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Caddie Woodlawn and Sterling North Paper Dolls

Caddie Woodlawn and Sterling North Paper Dolls | Wisconsin Historical Society
Paper doll of Caddie Woodlawn holding berries.

Caddie Woodlawn Paper Doll

It looks like Caddie picked daisies for her hair as well as berries! Her cotton dress dates back to the 1860s. The white cotton pinafore that covers her dress and serves as a basket for the berries dates from 1868. Both are in the textile collection of the Wisconsin Historical Society. Illustration courtesy Sue Shanahan.

Ever wonder what it would be like to live in Wisconsin 83 years ago? What about 143 years?

Two books, "Rascal" and "Caddie Woodlawn", can give you a good idea. Although not actually worn by them, the outfits featured in these paper dolls are the kind of clothing Caddie Woodlawn and Sterling North might have worn while growing up in Wisconsin.

Click on the links below to open a full-size version of Caddie Woodlawn or Sterling North that you can print and cut out yourself!

About Caddie Woodlawn

In 1935, Carol Ryrie Brink wrote the Newberry Award-winning book, "Caddie Woodlawn."

Caddie's adventures are based on the stories that Carol Brink's grandmother (the real Caddie) told her about growing up in frontier western Wisconsin in the 1860s.

For more information on Caddie Woodlawn, visit the Dunn County Historical Society's Caddie Woodlawn page.

Paper doll of Sterling North in a sailor suit.

Sterling North Paper Doll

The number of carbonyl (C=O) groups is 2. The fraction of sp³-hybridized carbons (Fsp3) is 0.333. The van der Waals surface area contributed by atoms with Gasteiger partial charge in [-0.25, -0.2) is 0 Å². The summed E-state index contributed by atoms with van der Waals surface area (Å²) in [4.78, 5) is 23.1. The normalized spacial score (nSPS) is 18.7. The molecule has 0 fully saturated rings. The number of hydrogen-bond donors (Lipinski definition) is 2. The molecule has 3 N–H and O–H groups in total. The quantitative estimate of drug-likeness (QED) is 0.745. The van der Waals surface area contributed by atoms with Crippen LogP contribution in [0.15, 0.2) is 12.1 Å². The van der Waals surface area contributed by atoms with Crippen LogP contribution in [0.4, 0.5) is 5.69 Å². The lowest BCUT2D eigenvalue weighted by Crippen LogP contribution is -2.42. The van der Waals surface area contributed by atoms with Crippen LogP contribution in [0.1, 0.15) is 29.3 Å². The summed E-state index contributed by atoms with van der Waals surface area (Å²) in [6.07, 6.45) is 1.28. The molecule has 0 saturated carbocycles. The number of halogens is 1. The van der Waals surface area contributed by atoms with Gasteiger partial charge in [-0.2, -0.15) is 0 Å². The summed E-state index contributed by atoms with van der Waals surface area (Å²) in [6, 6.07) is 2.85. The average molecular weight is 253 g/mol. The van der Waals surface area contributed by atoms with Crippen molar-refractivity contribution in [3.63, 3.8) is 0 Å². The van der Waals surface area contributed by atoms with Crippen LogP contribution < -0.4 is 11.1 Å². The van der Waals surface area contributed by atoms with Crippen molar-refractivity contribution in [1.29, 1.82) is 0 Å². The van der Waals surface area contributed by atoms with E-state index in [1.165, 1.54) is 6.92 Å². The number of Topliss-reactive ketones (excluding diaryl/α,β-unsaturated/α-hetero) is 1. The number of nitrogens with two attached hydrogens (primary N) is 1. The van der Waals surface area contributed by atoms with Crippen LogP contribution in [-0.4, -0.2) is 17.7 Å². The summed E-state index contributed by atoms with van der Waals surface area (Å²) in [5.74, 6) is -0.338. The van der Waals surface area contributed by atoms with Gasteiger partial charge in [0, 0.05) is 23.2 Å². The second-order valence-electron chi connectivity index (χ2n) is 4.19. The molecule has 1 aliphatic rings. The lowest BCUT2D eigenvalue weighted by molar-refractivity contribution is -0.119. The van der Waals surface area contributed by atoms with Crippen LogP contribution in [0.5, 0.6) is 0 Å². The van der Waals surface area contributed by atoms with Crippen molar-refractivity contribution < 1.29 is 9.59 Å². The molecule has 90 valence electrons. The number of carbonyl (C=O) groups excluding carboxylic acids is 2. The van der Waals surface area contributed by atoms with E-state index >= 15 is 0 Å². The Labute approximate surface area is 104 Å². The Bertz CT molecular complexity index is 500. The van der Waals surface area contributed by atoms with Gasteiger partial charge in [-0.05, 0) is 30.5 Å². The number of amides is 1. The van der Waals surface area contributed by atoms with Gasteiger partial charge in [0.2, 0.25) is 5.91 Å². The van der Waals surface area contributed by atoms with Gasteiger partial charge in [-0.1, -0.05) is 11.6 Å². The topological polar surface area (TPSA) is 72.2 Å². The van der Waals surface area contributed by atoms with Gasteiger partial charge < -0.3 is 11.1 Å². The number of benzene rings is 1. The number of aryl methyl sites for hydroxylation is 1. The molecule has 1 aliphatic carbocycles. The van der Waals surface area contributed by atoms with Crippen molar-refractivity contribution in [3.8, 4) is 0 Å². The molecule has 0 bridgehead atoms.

A tailor aboard the U.S.S. Minnesota made this child-sized sailor suit for Mortimer M. Lawrence of Beaver Dam, Wisconsin. Born in 1890, Mort Lawrence was probably in fourth grade in 1900 when the suit was made. It is a copy of those worn by sailors in the late 1800s and is now a part of the textile collection of the Wisconsin Historical Society. Illustration courtesy Sue Shanahan.

About Sterling North

Thomas Sterling North was born in 1906 and grew up in Edgerton, Wisconsin.

When Sterling was 11 years old, in 1918, he raised a baby raccoon named "Rascal." Later in 1963 he wrote a book named "Rascal" based on his childhood memories.

In the book Sterling renamed his hometown "Brailsford Junction." The mischievous raccoon and Sterling become best friends for a perfect year of adventure. They swim, fish and explore the countryside together.

For more information on Sterling North, visit the Sterling North Society website.

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